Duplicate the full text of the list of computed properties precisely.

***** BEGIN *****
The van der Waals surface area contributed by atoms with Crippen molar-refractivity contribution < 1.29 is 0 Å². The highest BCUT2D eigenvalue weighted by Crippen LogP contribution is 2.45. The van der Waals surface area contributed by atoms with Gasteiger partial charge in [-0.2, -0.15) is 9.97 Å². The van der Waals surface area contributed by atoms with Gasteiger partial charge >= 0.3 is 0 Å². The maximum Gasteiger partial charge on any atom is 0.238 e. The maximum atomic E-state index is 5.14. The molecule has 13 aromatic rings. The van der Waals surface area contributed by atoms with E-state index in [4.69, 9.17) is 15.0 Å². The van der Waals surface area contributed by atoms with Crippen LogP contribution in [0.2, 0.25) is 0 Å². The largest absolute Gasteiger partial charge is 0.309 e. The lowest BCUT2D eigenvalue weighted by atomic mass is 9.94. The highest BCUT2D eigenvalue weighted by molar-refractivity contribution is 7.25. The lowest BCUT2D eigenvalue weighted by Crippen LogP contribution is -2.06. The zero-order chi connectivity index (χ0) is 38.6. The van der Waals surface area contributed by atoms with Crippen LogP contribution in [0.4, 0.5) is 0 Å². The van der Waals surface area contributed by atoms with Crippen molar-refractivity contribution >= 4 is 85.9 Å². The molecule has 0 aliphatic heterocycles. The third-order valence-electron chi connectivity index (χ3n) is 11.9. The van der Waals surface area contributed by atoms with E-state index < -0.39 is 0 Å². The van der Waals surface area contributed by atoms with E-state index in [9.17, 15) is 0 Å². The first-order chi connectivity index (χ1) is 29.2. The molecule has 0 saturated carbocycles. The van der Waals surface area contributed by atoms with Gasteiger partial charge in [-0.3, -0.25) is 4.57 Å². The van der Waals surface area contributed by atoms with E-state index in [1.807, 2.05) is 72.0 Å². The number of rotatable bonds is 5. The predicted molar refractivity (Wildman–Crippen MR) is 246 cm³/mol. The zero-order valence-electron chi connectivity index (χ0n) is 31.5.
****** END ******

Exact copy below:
The van der Waals surface area contributed by atoms with Crippen molar-refractivity contribution < 1.29 is 0 Å². The highest BCUT2D eigenvalue weighted by Crippen LogP contribution is 2.45. The van der Waals surface area contributed by atoms with Gasteiger partial charge in [-0.2, -0.15) is 9.97 Å². The van der Waals surface area contributed by atoms with Gasteiger partial charge >= 0.3 is 0 Å². The maximum Gasteiger partial charge on any atom is 0.238 e. The maximum atomic E-state index is 5.14. The molecule has 13 aromatic rings. The van der Waals surface area contributed by atoms with E-state index in [4.69, 9.17) is 15.0 Å². The van der Waals surface area contributed by atoms with Crippen LogP contribution in [0.2, 0.25) is 0 Å². The largest absolute Gasteiger partial charge is 0.309 e. The lowest BCUT2D eigenvalue weighted by atomic mass is 9.94. The highest BCUT2D eigenvalue weighted by molar-refractivity contribution is 7.25. The lowest BCUT2D eigenvalue weighted by Crippen LogP contribution is -2.06. The zero-order chi connectivity index (χ0) is 38.6. The van der Waals surface area contributed by atoms with Crippen LogP contribution in [0.4, 0.5) is 0 Å². The van der Waals surface area contributed by atoms with Crippen molar-refractivity contribution >= 4 is 85.9 Å². The molecule has 0 aliphatic heterocycles. The third-order valence-electron chi connectivity index (χ3n) is 11.9. The van der Waals surface area contributed by atoms with E-state index < -0.39 is 0 Å². The van der Waals surface area contributed by atoms with E-state index in [9.17, 15) is 0 Å². The first-order chi connectivity index (χ1) is 29.2. The molecule has 0 saturated carbocycles. The van der Waals surface area contributed by atoms with Gasteiger partial charge in [-0.3, -0.25) is 4.57 Å². The van der Waals surface area contributed by atoms with E-state index in [1.807, 2.05) is 72.0 Å². The number of rotatable bonds is 5. The predicted molar refractivity (Wildman–Crippen MR) is 246 cm³/mol. The zero-order valence-electron chi connectivity index (χ0n) is 31.5.